Historic Railroad Map of Maryland & Delaware - 1836

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2.00 pounds
Starting at $29.95



The tourist's guide through the states of Maryland, Delaware and part of Pennsylvania & Virginia with routes to their springs, etc.

The many war, and other monuments surrounding Baltimore, gave John Quincy Adams cause to call it “The Monumental City”, which became its nickname.

The Baltimore & Ohio Railroad began operations in Baltimore in 1830.

A dispute between citizens and bankers caused riots and skirmishes, and stalled business for some time in 1835. Baltimore’s economy was maintained, at that time, with the transportation of the area’s tobacco and cotton, as well as a variety of manufactures. The National Road and the Baltimore & Ohio Railroad extended to the northwest through the Patapsco River Valley. The railroad completed the graceful Thomas Viaduct across the Patapsco River in 1835 to better connect Baltimore with Washington DC. At that time it was considered the largest bridge in the country. The granite arched railroad bridge was named a National Historic Landmark in 1964 and is still used today. The multiple-arched curved viaduct spanning 612 feet was constructed of locally quarried stone.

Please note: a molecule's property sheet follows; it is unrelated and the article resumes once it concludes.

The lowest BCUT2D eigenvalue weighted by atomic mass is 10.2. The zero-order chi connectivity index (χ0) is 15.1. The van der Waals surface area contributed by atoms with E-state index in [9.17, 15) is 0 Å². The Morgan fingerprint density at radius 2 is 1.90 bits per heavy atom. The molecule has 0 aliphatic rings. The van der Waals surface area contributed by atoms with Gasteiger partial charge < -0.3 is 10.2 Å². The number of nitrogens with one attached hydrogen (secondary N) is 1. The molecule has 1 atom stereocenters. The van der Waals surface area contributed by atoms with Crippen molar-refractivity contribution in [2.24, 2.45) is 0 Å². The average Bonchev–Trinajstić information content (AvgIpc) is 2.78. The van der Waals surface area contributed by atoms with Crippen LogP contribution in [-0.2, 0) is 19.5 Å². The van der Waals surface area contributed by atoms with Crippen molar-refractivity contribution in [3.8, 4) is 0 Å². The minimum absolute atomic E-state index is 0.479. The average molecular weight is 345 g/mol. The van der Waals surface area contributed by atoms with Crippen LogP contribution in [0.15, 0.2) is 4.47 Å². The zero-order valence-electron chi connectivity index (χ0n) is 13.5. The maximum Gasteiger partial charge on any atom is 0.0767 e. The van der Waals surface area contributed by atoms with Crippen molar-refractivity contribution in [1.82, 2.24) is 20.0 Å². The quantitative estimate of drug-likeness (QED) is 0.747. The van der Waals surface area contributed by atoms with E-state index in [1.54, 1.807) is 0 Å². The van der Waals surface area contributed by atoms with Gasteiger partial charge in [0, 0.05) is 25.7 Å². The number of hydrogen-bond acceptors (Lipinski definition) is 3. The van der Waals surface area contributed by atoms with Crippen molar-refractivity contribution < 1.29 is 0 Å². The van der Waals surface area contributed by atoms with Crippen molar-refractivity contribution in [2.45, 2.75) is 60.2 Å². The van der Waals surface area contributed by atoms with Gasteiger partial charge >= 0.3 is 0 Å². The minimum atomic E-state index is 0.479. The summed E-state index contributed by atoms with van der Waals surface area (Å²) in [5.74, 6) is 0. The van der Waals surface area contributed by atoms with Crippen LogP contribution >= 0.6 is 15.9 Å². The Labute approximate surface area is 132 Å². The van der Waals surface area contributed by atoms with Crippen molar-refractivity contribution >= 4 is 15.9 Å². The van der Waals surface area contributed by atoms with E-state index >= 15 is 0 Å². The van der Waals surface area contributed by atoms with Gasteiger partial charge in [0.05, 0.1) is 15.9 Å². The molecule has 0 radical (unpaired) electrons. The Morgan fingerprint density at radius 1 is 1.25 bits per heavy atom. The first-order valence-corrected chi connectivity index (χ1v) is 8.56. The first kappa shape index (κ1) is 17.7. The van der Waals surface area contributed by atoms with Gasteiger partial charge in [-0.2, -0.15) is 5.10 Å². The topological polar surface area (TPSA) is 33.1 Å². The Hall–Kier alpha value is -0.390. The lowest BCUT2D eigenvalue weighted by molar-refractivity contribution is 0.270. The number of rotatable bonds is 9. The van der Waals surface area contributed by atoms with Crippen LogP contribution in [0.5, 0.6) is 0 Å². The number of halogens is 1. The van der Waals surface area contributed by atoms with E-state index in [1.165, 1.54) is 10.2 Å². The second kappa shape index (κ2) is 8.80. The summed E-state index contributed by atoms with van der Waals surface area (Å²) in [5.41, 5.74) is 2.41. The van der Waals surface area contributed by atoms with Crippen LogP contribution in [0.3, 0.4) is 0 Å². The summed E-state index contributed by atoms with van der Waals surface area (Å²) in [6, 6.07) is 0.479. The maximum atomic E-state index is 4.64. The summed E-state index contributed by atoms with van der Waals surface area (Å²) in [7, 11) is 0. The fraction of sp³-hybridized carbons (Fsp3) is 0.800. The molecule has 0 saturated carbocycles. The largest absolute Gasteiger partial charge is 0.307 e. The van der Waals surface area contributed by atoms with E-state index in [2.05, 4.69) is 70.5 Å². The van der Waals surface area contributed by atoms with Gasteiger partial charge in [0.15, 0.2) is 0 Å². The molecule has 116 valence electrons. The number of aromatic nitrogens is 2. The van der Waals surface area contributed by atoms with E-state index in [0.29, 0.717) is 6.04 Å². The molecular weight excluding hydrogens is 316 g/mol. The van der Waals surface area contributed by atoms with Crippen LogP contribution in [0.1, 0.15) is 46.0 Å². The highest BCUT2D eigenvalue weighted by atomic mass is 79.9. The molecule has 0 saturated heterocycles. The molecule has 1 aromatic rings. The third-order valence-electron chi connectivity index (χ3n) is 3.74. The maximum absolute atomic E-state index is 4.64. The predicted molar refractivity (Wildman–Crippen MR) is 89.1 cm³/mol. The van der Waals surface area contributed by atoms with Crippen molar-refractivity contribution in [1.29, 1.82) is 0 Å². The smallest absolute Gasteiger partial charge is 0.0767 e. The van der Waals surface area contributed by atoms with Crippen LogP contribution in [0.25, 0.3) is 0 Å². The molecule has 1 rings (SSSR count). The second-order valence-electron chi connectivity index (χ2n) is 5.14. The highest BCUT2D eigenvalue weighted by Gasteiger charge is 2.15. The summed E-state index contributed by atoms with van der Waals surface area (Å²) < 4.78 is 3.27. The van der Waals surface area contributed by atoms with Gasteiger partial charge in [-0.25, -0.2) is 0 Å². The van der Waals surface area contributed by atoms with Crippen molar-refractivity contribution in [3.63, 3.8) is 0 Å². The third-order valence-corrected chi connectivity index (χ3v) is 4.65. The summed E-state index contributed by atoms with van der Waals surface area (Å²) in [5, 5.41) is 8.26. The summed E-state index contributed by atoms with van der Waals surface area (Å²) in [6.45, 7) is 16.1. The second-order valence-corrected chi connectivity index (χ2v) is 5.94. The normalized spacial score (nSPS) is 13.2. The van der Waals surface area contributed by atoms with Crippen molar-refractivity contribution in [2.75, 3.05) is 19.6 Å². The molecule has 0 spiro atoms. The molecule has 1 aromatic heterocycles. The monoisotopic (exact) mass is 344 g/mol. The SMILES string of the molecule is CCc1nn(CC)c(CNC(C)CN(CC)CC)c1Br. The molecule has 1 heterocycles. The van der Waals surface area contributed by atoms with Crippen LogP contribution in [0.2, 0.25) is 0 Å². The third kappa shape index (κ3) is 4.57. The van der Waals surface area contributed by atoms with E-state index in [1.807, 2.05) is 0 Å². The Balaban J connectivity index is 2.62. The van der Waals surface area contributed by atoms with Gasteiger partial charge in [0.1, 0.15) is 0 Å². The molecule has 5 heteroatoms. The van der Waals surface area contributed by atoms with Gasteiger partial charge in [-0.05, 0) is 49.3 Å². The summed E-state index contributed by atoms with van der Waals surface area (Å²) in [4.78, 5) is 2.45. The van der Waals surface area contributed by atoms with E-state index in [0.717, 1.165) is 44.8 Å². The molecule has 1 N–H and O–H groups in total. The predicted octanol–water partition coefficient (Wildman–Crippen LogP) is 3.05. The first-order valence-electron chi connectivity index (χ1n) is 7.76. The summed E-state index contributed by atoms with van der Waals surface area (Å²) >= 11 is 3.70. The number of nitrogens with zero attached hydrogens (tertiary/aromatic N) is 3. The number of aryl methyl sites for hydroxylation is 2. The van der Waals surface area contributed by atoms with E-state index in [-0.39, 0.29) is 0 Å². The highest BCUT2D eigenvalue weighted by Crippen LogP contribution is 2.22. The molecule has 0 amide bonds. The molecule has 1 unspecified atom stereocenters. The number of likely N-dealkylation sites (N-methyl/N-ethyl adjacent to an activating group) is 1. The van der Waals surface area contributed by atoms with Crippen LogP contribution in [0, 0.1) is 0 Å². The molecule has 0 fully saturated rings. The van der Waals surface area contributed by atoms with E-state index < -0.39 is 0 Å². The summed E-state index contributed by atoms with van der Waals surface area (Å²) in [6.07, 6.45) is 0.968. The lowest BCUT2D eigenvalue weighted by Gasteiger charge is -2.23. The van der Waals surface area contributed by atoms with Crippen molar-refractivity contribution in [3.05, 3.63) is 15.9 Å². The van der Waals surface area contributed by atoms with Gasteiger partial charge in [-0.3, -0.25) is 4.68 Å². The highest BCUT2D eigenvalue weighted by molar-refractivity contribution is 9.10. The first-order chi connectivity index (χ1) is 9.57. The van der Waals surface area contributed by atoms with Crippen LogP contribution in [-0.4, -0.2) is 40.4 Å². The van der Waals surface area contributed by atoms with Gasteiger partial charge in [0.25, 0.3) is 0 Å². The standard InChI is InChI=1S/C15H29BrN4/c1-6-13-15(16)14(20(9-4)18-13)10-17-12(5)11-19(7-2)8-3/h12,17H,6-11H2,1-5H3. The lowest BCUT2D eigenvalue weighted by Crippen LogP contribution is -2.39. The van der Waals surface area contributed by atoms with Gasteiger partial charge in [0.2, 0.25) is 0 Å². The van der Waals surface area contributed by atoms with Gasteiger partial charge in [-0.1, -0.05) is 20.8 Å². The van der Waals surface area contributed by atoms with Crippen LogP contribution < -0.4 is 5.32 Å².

This general relief map engraved in 1836 by J. Yeager of Philadelphia shows drainage, roads, canals, and railroads. Cities and towns are labeled.

Features distance charts between cities and the regions valued medicinal springs.

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